Authors: Tim Waggoner
Maddoc opened his eyes. A burst of mystic energy that strong, coming so close to the keep … could it be Nearra? And if it were her, if she were releasing so much power, it could well mean that the Emergence had finally taken place.
When he’d first initiated his plan to resurrect Asvoria and make her magic his own so many months ago, he’d underestimated just how powerful the sorceress’ spirit would be, not to mention how resourceful her host, Nearra, would prove. But he’d made alterations in his plan, researching new spells and waiting for the day the little fools would walk right into his trap.
It appeared that day might finally have arrived.
hat business do you have in Ravenscar?” Two broad-shouldered men armed with swords stood in the middle of the muddy road, blocking the way. The first man’s tone was neutral, but the hard look in his eyes sent a shiver down Nearra’s spine. This was someone who would kill without thought or remorse.
“Why should we tell you?” Davyn said.
The second man scowled and dropped his hand to his sword, though he made no move to draw the weapon.
Nearra tensed. She wished she was holding her dagger. But she knew if her hand so much as twitched in the direction of her blade, the two thugs—who, it seemed, were Ravenscar’s unofficial welcoming committee—would be on them in an instant.
It was early spring in Solamnia. The trees were beginning to bud, and while the air was still cool enough for the five companions to wear their fur cloaks, there was a fresh, green smell in the breeze that promised warmer weather to come. The road that led into Ravenscar was muddy from recent rains, and dotted with mounds of horse manure, fruit rinds, and gnawed meat bones. The town, if it could be called that, was little more than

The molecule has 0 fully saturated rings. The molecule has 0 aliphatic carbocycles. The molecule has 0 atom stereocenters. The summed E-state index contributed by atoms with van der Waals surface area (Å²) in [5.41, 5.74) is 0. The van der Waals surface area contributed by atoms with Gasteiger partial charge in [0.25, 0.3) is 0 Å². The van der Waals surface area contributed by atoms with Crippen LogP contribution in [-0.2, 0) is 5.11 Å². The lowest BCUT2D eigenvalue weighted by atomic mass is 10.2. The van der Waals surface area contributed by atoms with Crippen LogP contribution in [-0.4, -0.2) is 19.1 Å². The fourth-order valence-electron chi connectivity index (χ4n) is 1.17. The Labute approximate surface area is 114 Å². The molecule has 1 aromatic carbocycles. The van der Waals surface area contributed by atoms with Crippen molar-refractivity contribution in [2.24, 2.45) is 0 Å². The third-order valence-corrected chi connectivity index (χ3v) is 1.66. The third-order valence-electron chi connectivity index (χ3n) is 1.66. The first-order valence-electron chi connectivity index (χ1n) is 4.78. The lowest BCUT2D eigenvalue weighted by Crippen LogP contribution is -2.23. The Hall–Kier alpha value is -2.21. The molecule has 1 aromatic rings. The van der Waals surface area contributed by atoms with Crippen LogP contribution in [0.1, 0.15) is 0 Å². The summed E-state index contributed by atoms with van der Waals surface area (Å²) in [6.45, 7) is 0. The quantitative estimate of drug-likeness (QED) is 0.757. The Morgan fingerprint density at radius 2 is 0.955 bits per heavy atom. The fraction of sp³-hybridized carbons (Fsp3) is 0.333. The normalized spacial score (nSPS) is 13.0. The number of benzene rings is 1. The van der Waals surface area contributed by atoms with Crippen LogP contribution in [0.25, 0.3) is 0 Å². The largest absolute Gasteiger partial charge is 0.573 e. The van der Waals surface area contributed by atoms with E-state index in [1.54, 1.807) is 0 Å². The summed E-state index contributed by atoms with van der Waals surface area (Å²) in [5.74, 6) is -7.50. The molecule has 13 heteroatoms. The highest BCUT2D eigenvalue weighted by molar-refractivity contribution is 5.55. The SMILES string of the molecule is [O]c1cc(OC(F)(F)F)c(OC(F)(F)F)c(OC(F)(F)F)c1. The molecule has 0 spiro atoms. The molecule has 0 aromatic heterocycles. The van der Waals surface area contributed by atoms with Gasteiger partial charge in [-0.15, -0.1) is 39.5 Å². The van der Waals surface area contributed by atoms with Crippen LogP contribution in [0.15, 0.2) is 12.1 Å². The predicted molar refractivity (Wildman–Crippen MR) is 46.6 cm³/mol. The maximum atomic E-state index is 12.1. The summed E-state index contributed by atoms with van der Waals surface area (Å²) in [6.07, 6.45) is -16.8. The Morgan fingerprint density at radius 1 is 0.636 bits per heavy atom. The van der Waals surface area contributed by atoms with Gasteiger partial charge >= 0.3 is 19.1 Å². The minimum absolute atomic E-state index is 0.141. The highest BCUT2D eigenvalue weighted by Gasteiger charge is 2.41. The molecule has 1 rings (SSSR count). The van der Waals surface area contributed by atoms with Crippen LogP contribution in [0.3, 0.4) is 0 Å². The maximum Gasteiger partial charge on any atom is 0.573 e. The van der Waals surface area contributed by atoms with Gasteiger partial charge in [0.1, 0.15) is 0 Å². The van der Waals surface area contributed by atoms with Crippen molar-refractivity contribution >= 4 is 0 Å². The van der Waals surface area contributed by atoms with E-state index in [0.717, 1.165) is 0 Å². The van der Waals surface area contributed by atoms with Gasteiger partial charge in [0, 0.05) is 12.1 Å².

a collection of ramshackle buildings made from weathered and rotting wood. It seemed to Nearra as if one good strong wind could turn the entire town into kindling.
Catriona, Elidor, and Sindri remained silent and Davyn spoke again.
“Our business is our own. Since when did the folk of Ravenscar start asking questions of visitors?”
“Since we felt like it,” the first man growled. He was tall and clad in leather armor and wore a snake-skin sword-belt.
“But if you don’t want to answer in words, you can always answer in coin,” the second thug added. He was dressed like the first, except his belt was plain leather, and he wore a cloak made from the hide of a mountain cat. The second bully began to draw his sword, and his companion did likewise.
Catriona reached for the steel dragon claws tucked beneath her belt, while Sindri raised his hand, the one with the silver ring, in preparation of casting a spell. But before a fight could break out, Elidor drew a fat coin purse from his tunic.
“In that case, here’s our answer.” The elf shook the purse, jingling the coins inside. “I suspect it’s your favorite language.”
The first thug—Nearra thought of him as Snake Skin—stopped drawing his sword, but he didn’t slide the blade back into its sheath. “That it is,” he allowed. “But how many words of it do you intend to speak?”
“As many as necessary,” Elidor replied.
The two men stared at the purse for a moment, sizing it up, and then looked at each other. The barbarians sheathed their swords, and Nearra let out a breath she hadn’t known she was holding.
Elidor tossed the money pouch and Snake Skin snatched it out of the air. He opened it and both men examined the contents. Satisfied, Snake Skin closed the purse and stepped aside.